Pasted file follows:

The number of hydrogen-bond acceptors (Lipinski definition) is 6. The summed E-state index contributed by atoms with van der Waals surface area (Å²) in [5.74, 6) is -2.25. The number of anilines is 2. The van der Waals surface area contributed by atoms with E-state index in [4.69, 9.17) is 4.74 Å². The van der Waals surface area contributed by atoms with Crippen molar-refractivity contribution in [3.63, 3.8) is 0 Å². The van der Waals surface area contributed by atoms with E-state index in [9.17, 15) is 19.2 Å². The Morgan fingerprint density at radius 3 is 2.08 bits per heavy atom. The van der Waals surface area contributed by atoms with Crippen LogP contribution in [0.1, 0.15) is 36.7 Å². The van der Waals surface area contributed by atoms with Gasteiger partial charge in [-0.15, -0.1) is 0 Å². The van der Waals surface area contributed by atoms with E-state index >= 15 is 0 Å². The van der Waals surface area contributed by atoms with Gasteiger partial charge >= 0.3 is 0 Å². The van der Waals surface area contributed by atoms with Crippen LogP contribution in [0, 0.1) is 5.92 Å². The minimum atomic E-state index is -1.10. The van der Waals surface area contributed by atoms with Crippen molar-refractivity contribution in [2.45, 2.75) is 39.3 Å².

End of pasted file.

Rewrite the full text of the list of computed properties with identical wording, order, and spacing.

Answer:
The number of hydrogen-bond acceptors (Lipinski definition) is 6. The summed E-state index contributed by atoms with van der Waals surface area (Å²) in [5.74, 6) is -2.25. The number of anilines is 2. The van der Waals surface area contributed by atoms with E-state index in [4.69, 9.17) is 4.74 Å². The van der Waals surface area contributed by atoms with Crippen molar-refractivity contribution in [3.63, 3.8) is 0 Å². The van der Waals surface area contributed by atoms with E-state index in [9.17, 15) is 19.2 Å². The Morgan fingerprint density at radius 3 is 2.08 bits per heavy atom. The van der Waals surface area contributed by atoms with Crippen LogP contribution in [0.1, 0.15) is 36.7 Å². The van der Waals surface area contributed by atoms with Gasteiger partial charge in [-0.15, -0.1) is 0 Å². The van der Waals surface area contributed by atoms with E-state index >= 15 is 0 Å². The van der Waals surface area contributed by atoms with Gasteiger partial charge >= 0.3 is 0 Å². The van der Waals surface area contributed by atoms with Crippen LogP contribution in [0, 0.1) is 5.92 Å². The minimum atomic E-state index is -1.10. The van der Waals surface area contributed by atoms with Crippen molar-refractivity contribution in [2.45, 2.75) is 39.3 Å².